Published by New York State Law Reporting Bureau pursuant to Judiciary Law § 431.
This opinion is uncorrected and subject to revision before publication in the Official Reports.
Decided on October 16, 2012
Gonzalez, P.J., Sweeny, Acosta, Renwick, Manzanet-Daniels JJ.
Judgment, Supreme Court, New York County (Ira Gammerman, J.H.O.), entered April 27, 2011, which awarded plaintiff damages in the amount of $205,000, plus interest, costs, and disbursements, and bringing up for review an order, same court and J.H.O., entered September 21, 2010, which granted plaintiff's motion for summary judgment as to liability, unanimously affirmed, without costs. Appeal from the order, unanimously dismissed, without costs, as subsumed in the appeal from the judgment.
In this action for breach of contract and account stated, the record conclusively establishes that defendant, formerly a close family friend of plaintiff, who ran a jewelry business, was liable for the sale or return of jewelry that was entrusted to her on July 3, 2007 and August 6, 2007. Indeed, the parties entered into a written contract on August 6, 2007, characterized as a "promissory note," which memorialized that a binding agreement was made as to all essential terms (see generally Silber v New York Life Ins. Co., 92 AD3d 436, 439 [1st Dept 2012]). This document, which referenced defendant by name, called for two payments to be made totaling $205,000 -- the wholesale value of the jewelry conveyed in the July 3, 2007 statement and the jewelry conveyed in the August 6, 2007 statement. This document makes no reference to a consignment and clearly pledged defendant's own property as collateral in the event the payments were not made.
Even if the statements that accompanied the jewelry were unclear as to the type of transaction at issue, the evidence shows that the parties treated the arrangement as a "sale or return" contract, not as a "consignment" (Rahanian v Ahdout, 258 AD2d 156, 157-159 [1st Dept 1999]). Indeed, defendant had the power to sell the jewelry without obtaining permission from plaintiff, there was no indication that plaintiff retained any control over the price defendant was to charge, and there was no evidence that defendant was to be paid a commission. In short, there was no evidence that plaintiff exercised any control over defendant as an employee or agent (see Dark Bay Intl., Ltd. v Acquavella Galleries, Inc., 12 AD3d 211 [1st Dept 2004], lv denied 4 NY3d 705 ).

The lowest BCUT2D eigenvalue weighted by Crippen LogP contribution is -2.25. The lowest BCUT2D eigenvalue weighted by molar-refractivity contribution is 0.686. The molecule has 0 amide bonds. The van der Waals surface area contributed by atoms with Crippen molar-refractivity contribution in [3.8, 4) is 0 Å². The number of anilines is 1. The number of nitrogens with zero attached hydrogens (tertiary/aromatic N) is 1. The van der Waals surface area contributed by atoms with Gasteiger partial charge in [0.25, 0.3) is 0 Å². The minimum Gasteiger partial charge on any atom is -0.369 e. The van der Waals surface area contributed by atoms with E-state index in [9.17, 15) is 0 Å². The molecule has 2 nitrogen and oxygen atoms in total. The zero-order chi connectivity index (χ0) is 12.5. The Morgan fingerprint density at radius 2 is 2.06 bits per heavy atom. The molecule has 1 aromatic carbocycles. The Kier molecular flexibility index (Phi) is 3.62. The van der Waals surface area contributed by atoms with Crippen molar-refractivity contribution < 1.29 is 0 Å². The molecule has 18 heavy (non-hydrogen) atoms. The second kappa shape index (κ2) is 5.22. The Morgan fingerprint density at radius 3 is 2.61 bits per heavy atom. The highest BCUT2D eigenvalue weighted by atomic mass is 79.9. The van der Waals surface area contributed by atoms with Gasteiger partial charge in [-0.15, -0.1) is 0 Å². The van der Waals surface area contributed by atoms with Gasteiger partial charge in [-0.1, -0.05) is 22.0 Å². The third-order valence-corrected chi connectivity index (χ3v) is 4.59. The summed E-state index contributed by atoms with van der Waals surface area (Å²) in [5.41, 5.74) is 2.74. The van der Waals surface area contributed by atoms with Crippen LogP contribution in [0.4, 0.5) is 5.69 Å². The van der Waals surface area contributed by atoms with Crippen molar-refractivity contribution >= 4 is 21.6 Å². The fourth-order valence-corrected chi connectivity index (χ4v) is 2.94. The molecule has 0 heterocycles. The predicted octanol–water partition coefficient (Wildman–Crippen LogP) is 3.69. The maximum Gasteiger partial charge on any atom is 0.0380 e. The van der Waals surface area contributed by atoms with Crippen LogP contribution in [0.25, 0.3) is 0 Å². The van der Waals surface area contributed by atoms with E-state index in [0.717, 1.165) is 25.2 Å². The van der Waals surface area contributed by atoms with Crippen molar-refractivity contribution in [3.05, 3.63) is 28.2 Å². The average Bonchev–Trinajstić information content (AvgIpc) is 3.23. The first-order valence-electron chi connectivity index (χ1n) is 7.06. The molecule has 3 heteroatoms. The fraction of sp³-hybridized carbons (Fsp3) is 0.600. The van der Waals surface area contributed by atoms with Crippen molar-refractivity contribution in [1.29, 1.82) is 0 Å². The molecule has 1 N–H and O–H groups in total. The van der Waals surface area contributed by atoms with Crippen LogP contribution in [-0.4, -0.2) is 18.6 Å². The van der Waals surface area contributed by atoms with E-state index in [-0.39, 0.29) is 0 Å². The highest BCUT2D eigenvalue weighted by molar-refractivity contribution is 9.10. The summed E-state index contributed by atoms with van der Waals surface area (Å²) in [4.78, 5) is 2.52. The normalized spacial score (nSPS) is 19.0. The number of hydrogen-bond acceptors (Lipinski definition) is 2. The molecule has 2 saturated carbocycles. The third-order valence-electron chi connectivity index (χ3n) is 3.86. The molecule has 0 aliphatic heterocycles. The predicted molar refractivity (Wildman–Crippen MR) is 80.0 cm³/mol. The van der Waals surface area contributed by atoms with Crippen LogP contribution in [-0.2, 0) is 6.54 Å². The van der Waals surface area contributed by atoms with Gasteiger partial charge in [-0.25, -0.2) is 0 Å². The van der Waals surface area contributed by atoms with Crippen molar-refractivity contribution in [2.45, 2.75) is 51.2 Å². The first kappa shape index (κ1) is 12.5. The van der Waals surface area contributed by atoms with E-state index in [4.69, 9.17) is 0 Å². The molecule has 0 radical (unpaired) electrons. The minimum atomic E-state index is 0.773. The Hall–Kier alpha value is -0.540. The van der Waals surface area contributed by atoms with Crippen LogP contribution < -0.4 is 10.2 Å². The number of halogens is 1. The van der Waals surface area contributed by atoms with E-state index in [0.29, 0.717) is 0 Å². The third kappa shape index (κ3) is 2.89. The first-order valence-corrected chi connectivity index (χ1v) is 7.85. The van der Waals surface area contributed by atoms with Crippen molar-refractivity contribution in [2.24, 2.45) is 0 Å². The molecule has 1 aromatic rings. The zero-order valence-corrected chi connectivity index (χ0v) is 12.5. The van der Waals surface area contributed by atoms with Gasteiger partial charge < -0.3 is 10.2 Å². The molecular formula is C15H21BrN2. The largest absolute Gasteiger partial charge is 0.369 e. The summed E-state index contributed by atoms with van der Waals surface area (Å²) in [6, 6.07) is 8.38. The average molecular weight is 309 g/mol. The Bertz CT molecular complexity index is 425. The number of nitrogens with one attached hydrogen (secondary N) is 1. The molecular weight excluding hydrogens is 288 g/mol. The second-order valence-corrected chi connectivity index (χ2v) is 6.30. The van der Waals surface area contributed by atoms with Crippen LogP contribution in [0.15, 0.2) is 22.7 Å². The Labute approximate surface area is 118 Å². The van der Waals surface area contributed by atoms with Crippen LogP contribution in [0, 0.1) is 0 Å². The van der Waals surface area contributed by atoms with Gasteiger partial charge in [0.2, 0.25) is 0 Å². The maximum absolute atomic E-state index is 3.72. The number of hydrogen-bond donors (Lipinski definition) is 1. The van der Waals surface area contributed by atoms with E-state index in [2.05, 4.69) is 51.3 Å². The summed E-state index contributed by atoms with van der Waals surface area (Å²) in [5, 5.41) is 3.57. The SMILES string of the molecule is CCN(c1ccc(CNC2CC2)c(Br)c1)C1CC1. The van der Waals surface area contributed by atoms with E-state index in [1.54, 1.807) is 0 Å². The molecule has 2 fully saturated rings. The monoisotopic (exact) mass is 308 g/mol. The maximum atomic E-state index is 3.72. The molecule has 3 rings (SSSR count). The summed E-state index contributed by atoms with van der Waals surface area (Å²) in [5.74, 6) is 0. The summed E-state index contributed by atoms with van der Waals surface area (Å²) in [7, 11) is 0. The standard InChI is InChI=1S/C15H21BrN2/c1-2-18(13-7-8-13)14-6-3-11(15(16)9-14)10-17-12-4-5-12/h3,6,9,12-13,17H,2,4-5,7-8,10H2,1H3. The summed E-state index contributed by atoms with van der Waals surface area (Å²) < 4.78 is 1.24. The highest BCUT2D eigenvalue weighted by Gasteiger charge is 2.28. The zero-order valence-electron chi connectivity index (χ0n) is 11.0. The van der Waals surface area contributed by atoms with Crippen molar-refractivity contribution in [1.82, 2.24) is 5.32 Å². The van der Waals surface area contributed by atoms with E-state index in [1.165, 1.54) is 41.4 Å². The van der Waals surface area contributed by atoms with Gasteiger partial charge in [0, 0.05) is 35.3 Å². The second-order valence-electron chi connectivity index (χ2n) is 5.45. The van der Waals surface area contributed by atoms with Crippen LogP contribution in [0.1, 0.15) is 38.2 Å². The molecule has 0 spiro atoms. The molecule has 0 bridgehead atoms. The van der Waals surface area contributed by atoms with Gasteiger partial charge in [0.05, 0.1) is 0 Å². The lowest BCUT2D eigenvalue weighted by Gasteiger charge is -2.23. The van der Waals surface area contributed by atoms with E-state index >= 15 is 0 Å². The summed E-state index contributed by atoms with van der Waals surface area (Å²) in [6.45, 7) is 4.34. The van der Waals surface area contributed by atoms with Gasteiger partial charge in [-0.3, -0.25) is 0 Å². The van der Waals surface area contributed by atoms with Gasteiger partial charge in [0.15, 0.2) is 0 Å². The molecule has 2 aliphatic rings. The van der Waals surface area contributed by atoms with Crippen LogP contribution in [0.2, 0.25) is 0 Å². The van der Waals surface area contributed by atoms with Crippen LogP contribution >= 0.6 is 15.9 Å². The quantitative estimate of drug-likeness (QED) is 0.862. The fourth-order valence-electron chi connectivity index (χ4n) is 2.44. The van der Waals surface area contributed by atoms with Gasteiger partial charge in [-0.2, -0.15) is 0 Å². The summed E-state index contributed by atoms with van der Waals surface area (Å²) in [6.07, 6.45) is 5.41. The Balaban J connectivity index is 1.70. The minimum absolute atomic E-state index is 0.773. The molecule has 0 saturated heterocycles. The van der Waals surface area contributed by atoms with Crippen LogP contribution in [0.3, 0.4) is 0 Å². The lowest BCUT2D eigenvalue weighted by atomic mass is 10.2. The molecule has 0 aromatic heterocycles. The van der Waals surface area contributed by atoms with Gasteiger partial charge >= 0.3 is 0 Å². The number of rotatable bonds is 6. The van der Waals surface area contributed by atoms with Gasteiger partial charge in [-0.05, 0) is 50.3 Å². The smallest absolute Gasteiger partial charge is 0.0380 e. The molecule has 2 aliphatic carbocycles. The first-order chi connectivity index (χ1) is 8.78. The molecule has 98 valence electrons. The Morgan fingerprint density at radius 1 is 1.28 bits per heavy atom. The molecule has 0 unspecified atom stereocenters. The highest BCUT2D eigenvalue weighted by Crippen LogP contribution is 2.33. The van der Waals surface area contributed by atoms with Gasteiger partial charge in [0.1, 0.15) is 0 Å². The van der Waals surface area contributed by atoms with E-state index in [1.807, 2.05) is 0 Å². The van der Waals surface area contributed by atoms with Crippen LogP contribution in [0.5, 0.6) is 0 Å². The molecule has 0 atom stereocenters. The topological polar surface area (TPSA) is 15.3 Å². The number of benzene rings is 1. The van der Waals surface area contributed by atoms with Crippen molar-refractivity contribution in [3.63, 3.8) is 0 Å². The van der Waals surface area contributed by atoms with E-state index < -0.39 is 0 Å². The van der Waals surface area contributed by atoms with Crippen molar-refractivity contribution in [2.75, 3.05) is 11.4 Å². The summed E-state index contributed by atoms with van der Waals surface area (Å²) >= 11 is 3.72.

Contrary to defendant's assertion, even if there was no contract, defendant's receipt and retention of plaintiff's invoices without objection over a reasonable period of time gave rise to an account stated (see Rockefeller Group v Edwards & Hjorth, 164 AD2d 830, 830 [1st Dept 1990]).
Defendant makes no meritorious argument that summary judgment was premature, as she points to no facts essential to her opposition that are in plaintiff's control (see CPLR 3212[f]), and plaintiff attested that he searched his records and did not have any additional emails or correspondence with respect to this matter, or any surveillance videos or phone records from the period in question.
THIS CONSTITUTES THE DECISION AND ORDER OF THE SUPREME COURT, APPELLATE DIVISION, FIRST DEPARTMENT.
ENTERED: OCTOBER 16, 2012
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